The Woman with a Cat on Her Shoulder: And Other Riffs by Richard Katrovas (Oct. 18, $15.95 trade paper, ISBN 978-0-88748-683-8). Meditating on the fear of annihilation and its relationship to love, these poems illustrate the role of faith and doubt in public and private spheres.

Coffee House

Dot by Ron Padgett (Nov. 1, $16.95 trade paper, ISBN 978-1-56689-655-9) studies quotidian moments to see how observation and reflection shape daily experience.

Your Kingdom by Eleni Sikelianos (Jan. 10, $16.95 trade paper, ISBN 978-1-56689-659-7). This ecopoetic collection considers humanity’s animal beginnings and imagines an ancestral line of existence and future possibilities for the ecosystem.

Copper Canyon

Intimacies, Received by Taneum Bambrick (Sept. 27, $17 trade paper, ISBN 978-1-55659-631-5). Set in rural southern Spain, Bambrick’s second book reveals how violence resides beneath intimacy and memory, and what is required to survive and name trauma.

Late Summer Ode by Olena Kalytiak Davis (Oct. 4, $17 trade paper, ISBN 978-1-55659-647-6). Defined by contradiction and balanced between past and present, these poems explore selfhood and place.


Uncollected Poems, Drafts, Fragments, and Translations by Gary Snyder (Aug. 16, $20, ISBN 978-1-64009-577-9). Collecting previously uncollected and unpublished works by Pulitzer Prize–winning beat poet Snyder, this book offers a glimpse at the poet’s output during his most productive and influential years.

Duke Univ.

Or, on Being the Other Woman by Simone White (Aug. 26, $17.95 trade paper, ISBN 978-1-4780-1846-9). Black feminism propels White’s book-length poem, a combination of verse, essay, personal narrative, and critical theory that addresses the realities of being a Black woman and artist.


Harbinger by Shelley Puhak (Oct. 18, $16.99 trade paper, ISBN 978-0-06-323396-6). These National Poetry Series–winning poems consider art, history, and selfhood by exploring motherhood, labor, and politics.

The World Keeps Ending, and the World Goes On by Franny Choi (Nov. 1, $25.99, ISBN 978-0-06-324008-7) tackles history and the end of the world to offer a commentary on collective responsibility, as well as to ponder what might outlast the apocalypse.

Everyman’s Library

River Poems, edited by Henry Hughes (Oct. 4, $18, ISBN 978-0-593-53553-0), showcases writings on rivers throughout the ages and from all parts of the world.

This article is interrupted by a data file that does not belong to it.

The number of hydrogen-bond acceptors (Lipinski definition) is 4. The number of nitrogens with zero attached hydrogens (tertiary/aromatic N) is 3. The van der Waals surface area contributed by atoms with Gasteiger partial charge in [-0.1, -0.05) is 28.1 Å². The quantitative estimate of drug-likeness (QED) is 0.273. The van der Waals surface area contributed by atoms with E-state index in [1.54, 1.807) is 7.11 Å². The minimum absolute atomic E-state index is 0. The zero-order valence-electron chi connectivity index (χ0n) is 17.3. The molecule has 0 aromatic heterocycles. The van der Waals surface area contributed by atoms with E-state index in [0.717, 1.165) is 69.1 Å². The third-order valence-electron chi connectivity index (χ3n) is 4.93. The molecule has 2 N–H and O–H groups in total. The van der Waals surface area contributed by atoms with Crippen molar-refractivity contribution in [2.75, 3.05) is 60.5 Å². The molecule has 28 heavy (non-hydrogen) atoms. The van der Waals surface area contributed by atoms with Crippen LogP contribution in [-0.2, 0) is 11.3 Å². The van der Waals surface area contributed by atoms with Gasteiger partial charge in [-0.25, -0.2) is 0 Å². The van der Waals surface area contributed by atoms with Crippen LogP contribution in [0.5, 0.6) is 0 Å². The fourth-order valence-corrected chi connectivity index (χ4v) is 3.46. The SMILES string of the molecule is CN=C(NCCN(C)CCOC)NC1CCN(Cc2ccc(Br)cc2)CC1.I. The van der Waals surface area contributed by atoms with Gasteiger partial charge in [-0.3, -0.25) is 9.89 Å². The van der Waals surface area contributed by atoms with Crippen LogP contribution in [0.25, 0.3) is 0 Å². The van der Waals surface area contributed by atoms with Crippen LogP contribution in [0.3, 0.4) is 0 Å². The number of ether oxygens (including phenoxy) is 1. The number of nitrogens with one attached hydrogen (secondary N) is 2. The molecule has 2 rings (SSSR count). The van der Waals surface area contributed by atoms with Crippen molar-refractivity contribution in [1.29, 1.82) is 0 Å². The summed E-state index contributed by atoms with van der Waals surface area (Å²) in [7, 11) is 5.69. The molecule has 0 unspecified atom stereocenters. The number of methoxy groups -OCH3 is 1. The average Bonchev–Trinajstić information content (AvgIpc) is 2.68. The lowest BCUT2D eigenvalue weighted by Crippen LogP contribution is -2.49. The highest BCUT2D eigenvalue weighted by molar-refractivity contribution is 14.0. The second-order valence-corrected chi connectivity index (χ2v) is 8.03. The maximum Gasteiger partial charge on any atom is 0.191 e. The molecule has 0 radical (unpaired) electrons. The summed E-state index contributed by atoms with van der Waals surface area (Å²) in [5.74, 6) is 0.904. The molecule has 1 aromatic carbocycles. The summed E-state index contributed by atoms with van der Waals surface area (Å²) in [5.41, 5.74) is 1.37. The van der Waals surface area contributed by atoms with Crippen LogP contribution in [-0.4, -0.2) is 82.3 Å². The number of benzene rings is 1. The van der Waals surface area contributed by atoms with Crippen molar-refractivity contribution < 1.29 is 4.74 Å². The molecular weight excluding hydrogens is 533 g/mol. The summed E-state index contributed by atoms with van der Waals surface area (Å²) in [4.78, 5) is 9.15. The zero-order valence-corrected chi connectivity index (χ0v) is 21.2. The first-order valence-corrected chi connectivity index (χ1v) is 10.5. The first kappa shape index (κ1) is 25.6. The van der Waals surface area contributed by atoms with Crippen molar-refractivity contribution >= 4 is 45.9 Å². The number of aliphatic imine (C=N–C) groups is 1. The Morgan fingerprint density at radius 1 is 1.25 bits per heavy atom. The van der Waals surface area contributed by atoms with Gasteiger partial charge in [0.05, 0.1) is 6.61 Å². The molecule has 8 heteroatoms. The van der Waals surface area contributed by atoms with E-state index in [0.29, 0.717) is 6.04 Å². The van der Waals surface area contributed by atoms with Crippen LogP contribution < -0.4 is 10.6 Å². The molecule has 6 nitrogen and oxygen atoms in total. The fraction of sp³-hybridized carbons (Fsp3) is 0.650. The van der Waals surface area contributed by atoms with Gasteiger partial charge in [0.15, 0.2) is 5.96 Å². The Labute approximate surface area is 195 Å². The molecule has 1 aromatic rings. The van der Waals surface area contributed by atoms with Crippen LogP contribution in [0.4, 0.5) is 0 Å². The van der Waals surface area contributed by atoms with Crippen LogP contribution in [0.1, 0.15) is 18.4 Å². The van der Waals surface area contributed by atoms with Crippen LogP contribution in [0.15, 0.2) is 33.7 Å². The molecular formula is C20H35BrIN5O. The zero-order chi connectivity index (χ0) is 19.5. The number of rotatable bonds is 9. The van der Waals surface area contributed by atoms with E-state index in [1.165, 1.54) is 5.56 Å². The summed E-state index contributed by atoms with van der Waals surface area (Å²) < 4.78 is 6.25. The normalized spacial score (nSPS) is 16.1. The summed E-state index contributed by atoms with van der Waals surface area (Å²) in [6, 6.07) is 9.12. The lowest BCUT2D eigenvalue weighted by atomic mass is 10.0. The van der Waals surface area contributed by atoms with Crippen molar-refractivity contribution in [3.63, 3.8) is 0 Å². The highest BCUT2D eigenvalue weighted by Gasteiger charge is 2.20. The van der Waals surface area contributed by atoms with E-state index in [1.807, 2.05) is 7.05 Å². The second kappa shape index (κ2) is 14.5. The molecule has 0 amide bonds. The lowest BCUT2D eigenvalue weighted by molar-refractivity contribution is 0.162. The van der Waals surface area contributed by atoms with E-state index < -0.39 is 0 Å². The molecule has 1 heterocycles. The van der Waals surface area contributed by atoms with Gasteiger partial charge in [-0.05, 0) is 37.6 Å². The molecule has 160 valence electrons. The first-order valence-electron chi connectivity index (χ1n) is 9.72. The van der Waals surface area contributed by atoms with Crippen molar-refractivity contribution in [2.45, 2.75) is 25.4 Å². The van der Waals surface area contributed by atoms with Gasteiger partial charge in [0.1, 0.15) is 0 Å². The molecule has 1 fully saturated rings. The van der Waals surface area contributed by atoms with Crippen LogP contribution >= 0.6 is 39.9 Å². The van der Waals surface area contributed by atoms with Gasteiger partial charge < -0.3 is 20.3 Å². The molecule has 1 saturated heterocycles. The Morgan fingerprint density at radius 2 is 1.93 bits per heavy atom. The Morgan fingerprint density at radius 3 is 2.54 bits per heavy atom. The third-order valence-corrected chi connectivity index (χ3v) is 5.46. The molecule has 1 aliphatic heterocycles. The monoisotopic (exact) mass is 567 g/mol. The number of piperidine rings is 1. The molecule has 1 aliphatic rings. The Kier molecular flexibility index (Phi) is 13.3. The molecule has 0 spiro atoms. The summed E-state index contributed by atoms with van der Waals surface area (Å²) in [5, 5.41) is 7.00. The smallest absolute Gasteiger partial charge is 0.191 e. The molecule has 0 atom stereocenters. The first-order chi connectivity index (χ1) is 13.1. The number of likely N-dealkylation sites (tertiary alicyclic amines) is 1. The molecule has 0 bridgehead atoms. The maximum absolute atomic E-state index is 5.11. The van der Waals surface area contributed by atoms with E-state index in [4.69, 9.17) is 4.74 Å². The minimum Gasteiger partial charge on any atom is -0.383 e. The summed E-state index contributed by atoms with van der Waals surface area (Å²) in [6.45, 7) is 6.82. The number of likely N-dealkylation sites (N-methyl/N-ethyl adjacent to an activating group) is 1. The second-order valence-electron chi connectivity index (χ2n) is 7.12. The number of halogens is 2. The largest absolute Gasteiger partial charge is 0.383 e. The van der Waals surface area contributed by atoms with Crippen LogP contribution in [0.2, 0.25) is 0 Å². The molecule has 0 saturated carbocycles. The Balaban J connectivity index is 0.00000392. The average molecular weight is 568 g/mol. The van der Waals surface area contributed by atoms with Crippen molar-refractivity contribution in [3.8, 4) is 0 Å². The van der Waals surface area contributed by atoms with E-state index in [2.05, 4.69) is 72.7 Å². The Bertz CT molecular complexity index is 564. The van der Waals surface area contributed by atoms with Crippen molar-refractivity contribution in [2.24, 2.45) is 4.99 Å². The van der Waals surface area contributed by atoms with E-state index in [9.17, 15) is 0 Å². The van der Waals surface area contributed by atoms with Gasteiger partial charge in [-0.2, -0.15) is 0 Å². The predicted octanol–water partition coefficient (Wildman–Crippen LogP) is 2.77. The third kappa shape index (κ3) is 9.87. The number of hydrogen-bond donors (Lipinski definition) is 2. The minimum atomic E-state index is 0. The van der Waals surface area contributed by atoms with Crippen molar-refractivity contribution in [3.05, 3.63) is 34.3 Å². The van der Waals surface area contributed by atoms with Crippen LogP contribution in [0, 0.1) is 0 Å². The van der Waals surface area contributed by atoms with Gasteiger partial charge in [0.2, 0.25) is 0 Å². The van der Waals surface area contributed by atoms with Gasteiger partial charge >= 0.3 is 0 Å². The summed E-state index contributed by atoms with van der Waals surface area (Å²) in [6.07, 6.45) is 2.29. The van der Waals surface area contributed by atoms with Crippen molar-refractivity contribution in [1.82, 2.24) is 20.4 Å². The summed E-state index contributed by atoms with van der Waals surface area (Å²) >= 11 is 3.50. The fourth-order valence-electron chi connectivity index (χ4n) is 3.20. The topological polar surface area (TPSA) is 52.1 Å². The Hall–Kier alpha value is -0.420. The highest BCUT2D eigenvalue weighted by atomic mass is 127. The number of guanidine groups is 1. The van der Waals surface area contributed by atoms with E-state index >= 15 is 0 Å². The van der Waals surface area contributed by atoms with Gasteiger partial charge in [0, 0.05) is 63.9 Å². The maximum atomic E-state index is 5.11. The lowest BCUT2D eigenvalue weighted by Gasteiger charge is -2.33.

Farrar, Straus and Giroux

The Complete Translations by Seamus Heaney, edited by Marco Sonzogni (Nov. 22, $50, ISBN 978-0-374-27773-4). Nobel laureate Heaney’s translation of Beowulf, Virgil’s Aeneid Book VI, and poems from Czech, Dutch, French, German, Greek, Italian, Romanian, Russian, Scottish Gaelic, and Spanish are gathered for the first time in this complete edition.

This Afterlife: Selected Poems by A.E. Stallings (Dec. 6, $28, ISBN 978-0-374-60069-3) gathers poems about history, mortality, motherhood, and travel from Stallings’s first four collections.


Mopes by Kenneth Reveiz (Aug. 16, $17 trade paper, ISBN 978-1-944380-24-3) offers poems that tackle themes of equality across race and culture, artistic expression, and pleasure and disappointment.


Concentrate by Courtney Faye Taylor (Nov. 1, $16 trade paper, ISBN 978-1-64445-210-3). The poems in Taylor’s debut address the murder of Latasha Harlins, a 15-year-old Black girl killed by a Korean shop owner after being falsely accused of shoplifting, and the 1992 Los Angeles uprising.

The Rupture Tense by Jenny Xie (Sept. 6, $17 trade paper, ISBN 978-1-64445-201-1). The personal and historical sequences in Xie’s second collection consider diaspora, memory, and the aftermath of the Chinese Cultural Revolution.

We Are Mermaids by Stephanie Burt (Oct. 4, $17 trade paper, ISBN 978-1-64445-205-9). Celebrating interconnectedness, these poems span registers and topics including Disney films, trans culture, and identity.

Harper Perennial

And Yet by Kate Baer (Nov. 8, $17 trade paper, ISBN 978-0-06-311555-2). In this second full-length collection, Baer revisits and expands on the subjects of her first collection, among them motherhood, friendship, love, and grief. 150,000-copy announced first printing.

House of Anansi

Passengers by Michael Crummey (Aug. 2, $19.99 trade paper, ISBN 978-1-4870-1125-3). This imagined travelogue follows Swedish poet Tomas Transtromer on a trip that takes in Newfoundland, Stockholm’s ABBA museum, and the pre-pandemic cities of Europe.

Alice James

Brother Sleep by Aldo Amparán (Sept. 13, $17.95 trade paper, ISBN 978-1-948579-27-8). These poems address grief, violence against queer and Mexican people, and the distance between speech and speechlessness.

Decade of the Brain by Janine Joseph (Jan. 17, $17.95 trade paper, ISBN 978-1-948579-30-8). The mind as experienced after traumatic brain injury is the central preoccupation of these works.


Balladz by Sharon Olds (Oct. 4, $28, ISBN 978-0-525-65695-1). Opening with a selection of quarantine poems, Olds addresses childhood and womanhood, white privilege, and the state of the planet in poems that draw their hope from everyday life.